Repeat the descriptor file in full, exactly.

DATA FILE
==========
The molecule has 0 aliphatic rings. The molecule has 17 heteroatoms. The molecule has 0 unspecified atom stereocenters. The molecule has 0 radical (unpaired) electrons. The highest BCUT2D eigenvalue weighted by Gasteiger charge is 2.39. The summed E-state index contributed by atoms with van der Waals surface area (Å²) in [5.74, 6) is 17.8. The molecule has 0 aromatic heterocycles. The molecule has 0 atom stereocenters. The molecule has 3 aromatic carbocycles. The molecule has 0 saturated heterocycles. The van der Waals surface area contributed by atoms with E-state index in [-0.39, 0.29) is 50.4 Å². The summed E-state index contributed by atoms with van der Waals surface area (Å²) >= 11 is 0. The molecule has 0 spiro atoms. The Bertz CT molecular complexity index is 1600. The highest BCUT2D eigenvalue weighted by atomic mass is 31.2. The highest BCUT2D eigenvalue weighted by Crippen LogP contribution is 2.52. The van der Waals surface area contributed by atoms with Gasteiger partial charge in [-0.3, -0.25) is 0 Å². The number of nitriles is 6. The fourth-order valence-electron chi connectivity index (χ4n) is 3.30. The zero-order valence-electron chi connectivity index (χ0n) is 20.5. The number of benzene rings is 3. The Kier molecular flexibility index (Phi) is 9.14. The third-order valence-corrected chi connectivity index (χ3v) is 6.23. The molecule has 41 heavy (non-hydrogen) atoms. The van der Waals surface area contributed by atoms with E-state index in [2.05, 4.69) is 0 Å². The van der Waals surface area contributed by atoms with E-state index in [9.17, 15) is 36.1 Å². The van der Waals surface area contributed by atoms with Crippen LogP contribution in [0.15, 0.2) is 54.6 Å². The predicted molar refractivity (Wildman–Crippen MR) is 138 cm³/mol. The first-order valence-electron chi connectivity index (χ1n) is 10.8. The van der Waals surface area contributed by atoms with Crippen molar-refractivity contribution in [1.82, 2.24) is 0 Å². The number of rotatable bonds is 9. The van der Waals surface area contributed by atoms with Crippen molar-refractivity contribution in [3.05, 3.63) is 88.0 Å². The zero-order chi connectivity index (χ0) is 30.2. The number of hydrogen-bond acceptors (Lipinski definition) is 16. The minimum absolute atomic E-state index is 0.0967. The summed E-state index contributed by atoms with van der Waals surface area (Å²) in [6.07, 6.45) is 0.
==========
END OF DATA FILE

The molecule has 0 aliphatic rings. The molecule has 17 heteroatoms. The molecule has 0 unspecified atom stereocenters. The molecule has 0 radical (unpaired) electrons. The highest BCUT2D eigenvalue weighted by Gasteiger charge is 2.39. The summed E-state index contributed by atoms with van der Waals surface area (Å²) in [5.74, 6) is 17.8. The molecule has 0 aromatic heterocycles. The molecule has 0 atom stereocenters. The molecule has 3 aromatic carbocycles. The molecule has 0 saturated heterocycles. The van der Waals surface area contributed by atoms with E-state index in [-0.39, 0.29) is 50.4 Å². The summed E-state index contributed by atoms with van der Waals surface area (Å²) >= 11 is 0. The molecule has 0 spiro atoms. The Bertz CT molecular complexity index is 1600. The highest BCUT2D eigenvalue weighted by atomic mass is 31.2. The highest BCUT2D eigenvalue weighted by Crippen LogP contribution is 2.52. The van der Waals surface area contributed by atoms with Gasteiger partial charge in [-0.3, -0.25) is 0 Å². The number of nitriles is 6. The fourth-order valence-electron chi connectivity index (χ4n) is 3.30. The zero-order valence-electron chi connectivity index (χ0n) is 20.5. The number of benzene rings is 3. The Kier molecular flexibility index (Phi) is 9.14. The third-order valence-corrected chi connectivity index (χ3v) is 6.23. The molecule has 41 heavy (non-hydrogen) atoms. The van der Waals surface area contributed by atoms with E-state index in [2.05, 4.69) is 0 Å². The van der Waals surface area contributed by atoms with E-state index in [9.17, 15) is 36.1 Å². The van der Waals surface area contributed by atoms with Crippen LogP contribution in [0.15, 0.2) is 54.6 Å². The predicted molar refractivity (Wildman–Crippen MR) is 138 cm³/mol. The first-order valence-electron chi connectivity index (χ1n) is 10.8. The van der Waals surface area contributed by atoms with Crippen molar-refractivity contribution in [1.82, 2.24) is 0 Å². The number of rotatable bonds is 9. The van der Waals surface area contributed by atoms with Crippen molar-refractivity contribution in [3.05, 3.63) is 88.0 Å². The zero-order chi connectivity index (χ0) is 30.2. The number of hydrogen-bond acceptors (Lipinski definition) is 16. The minimum absolute atomic E-state index is 0.0967. The summed E-state index contributed by atoms with van der Waals surface area (Å²) in [6.07, 6.45) is 0.